By Stephen D. Simpson
Small-cap semiconductor company Microsemi (MSCC) and I go back a ways. I've owned this stock at various points over the last 16 years and have always managed to make money doing so. I suspect a fair bit of those profits have come from appreciating the company's qualities and prospects at times when the Street was entranced by sexier growth names and then selling as the optimism built.
It's a little hard to really feel good about the December results that Microsemi just posted. Sure, there are good reasons that results were just in-line and that guidance was a little soft, but I hold these shares for performance and not to hear good reasons for underperformance. So, what's a Microsemi investor to do?
A Good Enough Q4
Don't get the idea that Microsemi had a bad quarter; the company did what management basically said it would. Revenue rose 31% from last year and 6% sequentially, boosted in large part by the communications sales that came with the acquisition of Zarlink. Shipments in commercial aerospace and defense were both down double digits, while the industrial/energy business was mixed.
This later point is not so shocking - sentiment on chip stocks may be improving, but earnings reports and guidance from the likes of Texas Instruments (TXN) and Freescale (FSL) serve as reminders that that things aren't great yet.
Margins were something of a disappointment. I suspect that I underestimated the cost ramifications of bringing in Zarlink, the disruptions in Thailand, and the impact of utilization. Nevertheless, gross margin slipped about five points sequentially on a GAAP basis. Microsemi reported a GAAP operating loss, while "adjusted" income fell 13% sequentially.
Better Margins Are Going To Take Longer To Achieve
Odds are that the biggest disappointment on the Street is going to be with Microsemi's guidance. Defense orders are shaky right now as customers like Raytheon (RTN) and Lockheed (LMT) try to figure out the new realities of federal funding. At the same time, it seems like the immediate potential of Zarlink to contribute to revenue is a little less than previously thought.
On a more positive note, millimeter wave scanner shipments should be on the way up in 2012 and it seems as though the company may pick up Cisco (CSCO) as a power over ethernet customer. It's also important to recognize that book-to-bill was above 1.0, and that's usually been a good predictor of better sales growth on the way at Microsemi.
On the margin side, the company has to absorb some consolidation expenses and still deal with utilization and production rates that are fairly close to trough levels. Management didn't back away from rather encouraging long-term targets; they just believe it will take a few quarters longer to get there.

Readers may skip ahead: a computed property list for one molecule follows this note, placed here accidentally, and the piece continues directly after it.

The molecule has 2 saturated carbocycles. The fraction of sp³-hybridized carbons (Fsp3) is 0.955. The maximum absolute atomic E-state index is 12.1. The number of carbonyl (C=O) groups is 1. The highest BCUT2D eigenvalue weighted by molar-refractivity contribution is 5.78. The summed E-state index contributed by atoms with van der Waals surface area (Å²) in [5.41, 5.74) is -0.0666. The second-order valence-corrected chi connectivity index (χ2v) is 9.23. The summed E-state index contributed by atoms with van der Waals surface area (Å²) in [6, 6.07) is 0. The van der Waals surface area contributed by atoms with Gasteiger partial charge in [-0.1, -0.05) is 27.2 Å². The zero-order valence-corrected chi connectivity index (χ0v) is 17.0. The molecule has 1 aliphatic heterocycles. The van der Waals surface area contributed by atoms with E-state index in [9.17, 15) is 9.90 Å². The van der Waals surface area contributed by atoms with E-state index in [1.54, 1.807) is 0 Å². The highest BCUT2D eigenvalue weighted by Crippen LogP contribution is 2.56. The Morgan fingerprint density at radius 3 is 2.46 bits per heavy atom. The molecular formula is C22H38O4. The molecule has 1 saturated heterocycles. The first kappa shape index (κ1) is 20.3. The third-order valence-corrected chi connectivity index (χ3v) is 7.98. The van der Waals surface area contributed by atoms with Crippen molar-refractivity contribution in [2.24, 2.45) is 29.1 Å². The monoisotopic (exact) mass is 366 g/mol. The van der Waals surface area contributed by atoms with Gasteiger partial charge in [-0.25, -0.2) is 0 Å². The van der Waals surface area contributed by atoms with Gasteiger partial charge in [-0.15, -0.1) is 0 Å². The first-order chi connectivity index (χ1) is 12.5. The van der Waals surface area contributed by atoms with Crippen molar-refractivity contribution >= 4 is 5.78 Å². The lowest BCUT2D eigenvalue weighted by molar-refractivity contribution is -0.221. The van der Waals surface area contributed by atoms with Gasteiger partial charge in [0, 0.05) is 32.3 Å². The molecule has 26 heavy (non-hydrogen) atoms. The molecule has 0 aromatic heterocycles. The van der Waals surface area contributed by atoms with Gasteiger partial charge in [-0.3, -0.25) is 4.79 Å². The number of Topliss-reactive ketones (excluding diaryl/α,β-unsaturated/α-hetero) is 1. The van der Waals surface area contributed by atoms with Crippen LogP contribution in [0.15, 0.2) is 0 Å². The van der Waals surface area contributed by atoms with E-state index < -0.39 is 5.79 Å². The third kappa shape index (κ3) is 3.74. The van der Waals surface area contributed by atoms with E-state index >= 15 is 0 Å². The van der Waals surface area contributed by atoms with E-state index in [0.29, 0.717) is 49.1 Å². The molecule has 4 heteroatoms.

Microsemi's Best Attributes May Not Be In Vogue Now
Compare Microsemi's peak-to-trough performance in sales and margins to the likes of Texas Instruments, Linear Technology (LLTC), and even Analog Devices (ADI) and Microsemi holds up quite well. Unfortunately, steadiness is rarely priced among tech investors.
What investors seem to want today (and most days in tech) is strong growth and product cycle stories. Broadcom (BRCM) has the strength of mobile devices to build around, Silicon Labs (SLAB) has a strong organic growth story in touch controllers and TV tuners, and Atmel (ATML) has its microcontroller and maXTouch touch controller business to stoke expectations for 2012.
Now Microsemi isn't bereft of growth opportunities. It's just that body scanners, power over ethernet, and wireless LAN are more "on the come" and management's trimming of guidance isn't going to get investors excited about the story. By the same token, Microsemi spends quite a lot on R&D (more than 16% in this quarter), so it's not like bulls don't have some reason for optimism about internal product development fueling future growth.
The Bottom Line
So, what to do with Microsemi's stock? Looking at alternate chip stock ideas like Atmel, Broadcom, and Silicon Labs, the expectations for Microsemi do seem relatively conservative. Bears will say that's richly deserved, as the company's largest markets (defense and aerospace) don't have the same end-market growth. That's true, but it also overlooks the company's growth prospects in communications, industrial, and medical applications.
For investors who believe Microsemi management can deliver on their long-term gross and operating margin targets, these shares are worth something in the mid-$20s today. That's less than the target I offered a few weeks ago, but I'm taking a much more conservative growth outlook now. Although I get the appeal of more dynamic near-term growth stories, history suggests that the right time to buy Microsemi is when the Street is downcast on the company's growth prospects.